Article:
Harry's early years were spent in the Ardwick district of Manchester. In 1901, the family was living at 8 Marsland Street. Thomas Douds was a 42 year old iron moulder. His wife, Caroline, was 39. They had eight children at home - Lucy (18), Robert (16), Annie (13), Charles (10), Ernest (7), Caroline (5), Harry (3) and James (1).
By the time of the Great War, the family had moved to Stockport and was probably living at 285 Heaton Lane. At some point, probably in 1916 when he became 18, Harry enlisted into the army at Stockport. By the following year, he will have been on active service when news of his father's death reached him. It is unlikely that Harry would have been allowed leave to return home for the funeral.
On 1 October 1918, the Battalion took part in an attack on German held positions at Ledeghem (17 kilometres of the Belgian town of Ypres - now Ieper). The attack, which was supported by aircraft which bombed and machine-gunned the Germans, was partly successful, but the British were not able to hold on to their captured positions. The Royal Scots were relieved from the front line on the 2nd. It was probably during the attack that Harry received his fatal wounds.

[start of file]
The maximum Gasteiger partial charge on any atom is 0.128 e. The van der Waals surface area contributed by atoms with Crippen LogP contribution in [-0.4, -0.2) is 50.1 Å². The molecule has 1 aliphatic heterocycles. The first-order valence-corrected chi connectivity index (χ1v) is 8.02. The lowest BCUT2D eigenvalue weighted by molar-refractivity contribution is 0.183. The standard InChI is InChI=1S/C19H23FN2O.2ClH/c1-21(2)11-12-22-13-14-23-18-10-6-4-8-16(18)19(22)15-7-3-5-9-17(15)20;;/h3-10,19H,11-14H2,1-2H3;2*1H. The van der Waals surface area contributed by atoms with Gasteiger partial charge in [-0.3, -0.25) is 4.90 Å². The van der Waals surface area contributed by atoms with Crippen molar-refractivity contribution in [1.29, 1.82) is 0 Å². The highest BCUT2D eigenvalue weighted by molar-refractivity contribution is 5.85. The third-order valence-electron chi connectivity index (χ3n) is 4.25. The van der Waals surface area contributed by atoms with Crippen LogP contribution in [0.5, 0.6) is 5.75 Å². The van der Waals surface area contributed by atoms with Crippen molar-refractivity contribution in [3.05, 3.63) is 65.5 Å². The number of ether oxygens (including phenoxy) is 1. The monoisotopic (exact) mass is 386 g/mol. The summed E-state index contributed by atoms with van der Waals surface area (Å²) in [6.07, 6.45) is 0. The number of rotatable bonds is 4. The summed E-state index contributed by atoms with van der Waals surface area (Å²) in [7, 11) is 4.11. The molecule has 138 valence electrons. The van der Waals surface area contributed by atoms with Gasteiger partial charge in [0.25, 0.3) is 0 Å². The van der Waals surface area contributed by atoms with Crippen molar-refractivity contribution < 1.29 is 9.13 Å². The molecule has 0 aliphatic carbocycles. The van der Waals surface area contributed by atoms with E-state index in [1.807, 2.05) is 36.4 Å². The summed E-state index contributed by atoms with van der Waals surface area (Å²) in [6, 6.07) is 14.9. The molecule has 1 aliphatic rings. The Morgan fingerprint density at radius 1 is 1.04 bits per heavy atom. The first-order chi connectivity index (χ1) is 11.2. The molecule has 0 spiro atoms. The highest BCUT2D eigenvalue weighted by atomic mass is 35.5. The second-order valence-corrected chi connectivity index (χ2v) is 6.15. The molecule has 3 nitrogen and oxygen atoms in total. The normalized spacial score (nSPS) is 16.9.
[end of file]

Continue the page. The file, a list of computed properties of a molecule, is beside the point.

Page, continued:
After treatment by the Battalion Medical Officer just behind the front line, he would have been evacuated to one of the Casualty Clearing Stations (field hospitals) based at Poperinge, to the west of Ypres. There, military surgeons would have done all they could to save Harry's life but without success.